The point of the Lutheran Reformation was not to create a new church or even split the one there was, but to bring back to front and centre the Means of Grace through which salvation is communicated and the message of salvation through the blood of Christ itself -- to paraphrase Luther, making the most clear things about the church what had become the most obscure amid the Roman confusion. The direction in which the later more general Reformation went, which began even in Luther's lifetime, was as opposed by Luther and Lutherans as the errors of Rome.
Perhaps another reformation is needed, not a religious but an educational one, where the tools of learning are actually taught, where a person is then taught how to handle abstact operations, operations applied to things as they add up, how complicated things break down and how that is applied to things. Perhaps that would be education, the basics for participating in our society, open to all now, rather than the latest theories of what is "enlightened" this week, which are handed down as so modern but amount to no more than secular articles of faith handed down "ex cathedra" from an authority which, when it takes itself to be such, violates the very parsimony and science it thinks it passes on, as it neither guarantess a correct conclusion nor prevents a false one and may not even be applicable to a particular field, and if applied to all fields as a universal principle, violates its very definition!
Oh Yeah, an Addendum.
There was this second cousin of Martianus Capella, with a variant spelling of the last name, Antonius Cappella, who wrote thousands of pieces of music, in a wide array of styles but all vocal, that are still performed to this day. You can spot them easily. They are all identified by the way he signed his name, A Cappella.
OK, I'm just jacking around now. A cappella actually means "from the chapel" and was used to designate purely vocal Renaissance polyphony generally for the church from the later Baroque concertato style which featured alternating vocal and instrumental parts in a piece of music. Oddly enough, we now know those "vocal" motets were often doubled on instruments, but the first modern "musicologists" didn't know that, so singing "a cappella" has come to mean pretty much any music that is singing only, no instruments.
Except for a small school of hard cores, in a city named for its big reeds, Acapulco de Juarez in Mexico, who wouldn't use the reeds for instruments, so the style is also called singing Acapulco. OK I'm jacking around there too.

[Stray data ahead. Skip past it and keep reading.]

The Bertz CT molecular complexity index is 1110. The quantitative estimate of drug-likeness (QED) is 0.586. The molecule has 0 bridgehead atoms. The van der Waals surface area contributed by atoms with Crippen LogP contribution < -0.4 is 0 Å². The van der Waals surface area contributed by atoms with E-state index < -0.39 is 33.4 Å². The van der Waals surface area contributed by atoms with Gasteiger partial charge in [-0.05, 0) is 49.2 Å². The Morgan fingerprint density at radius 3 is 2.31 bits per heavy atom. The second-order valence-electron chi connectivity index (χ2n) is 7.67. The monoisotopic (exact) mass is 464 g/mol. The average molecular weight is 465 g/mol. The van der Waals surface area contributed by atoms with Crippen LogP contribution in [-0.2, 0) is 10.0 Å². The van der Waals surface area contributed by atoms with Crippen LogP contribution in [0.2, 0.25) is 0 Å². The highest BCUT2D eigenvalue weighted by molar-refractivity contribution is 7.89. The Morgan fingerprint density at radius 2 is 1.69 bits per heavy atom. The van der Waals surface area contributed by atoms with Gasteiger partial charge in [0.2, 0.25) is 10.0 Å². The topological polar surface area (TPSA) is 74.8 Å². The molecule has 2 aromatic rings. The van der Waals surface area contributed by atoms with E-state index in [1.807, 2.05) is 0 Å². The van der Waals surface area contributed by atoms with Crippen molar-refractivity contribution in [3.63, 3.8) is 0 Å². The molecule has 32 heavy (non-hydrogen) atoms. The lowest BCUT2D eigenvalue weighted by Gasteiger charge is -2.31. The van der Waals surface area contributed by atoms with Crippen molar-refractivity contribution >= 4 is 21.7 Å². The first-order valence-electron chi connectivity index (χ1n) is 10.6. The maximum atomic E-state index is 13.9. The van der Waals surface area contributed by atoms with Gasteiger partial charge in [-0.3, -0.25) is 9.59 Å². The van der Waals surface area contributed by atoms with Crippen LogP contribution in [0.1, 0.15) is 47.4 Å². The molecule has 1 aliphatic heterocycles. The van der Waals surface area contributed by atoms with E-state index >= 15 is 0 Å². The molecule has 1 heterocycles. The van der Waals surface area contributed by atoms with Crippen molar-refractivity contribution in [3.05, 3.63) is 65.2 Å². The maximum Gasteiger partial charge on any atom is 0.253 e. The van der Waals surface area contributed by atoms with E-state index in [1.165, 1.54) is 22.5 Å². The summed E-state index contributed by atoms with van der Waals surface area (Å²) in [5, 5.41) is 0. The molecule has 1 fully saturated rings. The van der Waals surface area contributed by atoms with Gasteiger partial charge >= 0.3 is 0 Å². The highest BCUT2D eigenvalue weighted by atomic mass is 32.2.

But for real, I'm happy to say my alma mater, the University of Iowa, from which I got my MA and PhD degrees, ranks #199 worldwide, not too shabby for a relative newcomer only organised 25 February 1847 in what had just become a state only 59 days before! It is also listed among the "Public Ivies", a list of 30 public US institutions considered to offer an educational level comparable to the "Ivy League" schools. And I'm also happy to say that Luther thought the plays of Terence, after whom I was named IRL, were excellent for children's learning.
And what's an "alma mater"? Hoo boy. It's Latin for "nourishing mother". In the Roman Empire it meant the Mother Goddess, Venus, the Roman version of Aphrodite, who was called Venus genetrix, Mother Venus. In the Roman Church this morphed into Mary, Jesus' mother, Mater dei genitrix. As an academic reference it comes from the phrase "alma mater studiorum", which means nourishing mother of studies. In 2000 it was adopted as the motto of, guess who, the oldest modern university, the University of Bologna, right on the heels of the 1999 signing of the Bologna Declaration signed there by the ministers of education of 29 European countries, which while aiming at a greater standardisation of European higher education, seems to do so from the standpoint of corporations and the World Trade Organisation (WTO)-- cutting costs, getting a job. getting competitive -- read, winning against or at least getting your slice of the pie with other players -- etc.
(Textual Note: This post is a complete revision of my original similarly titled one, incorporating additional material from 2009 and new material in 2010, and slightly revised for 2011 and 2013.)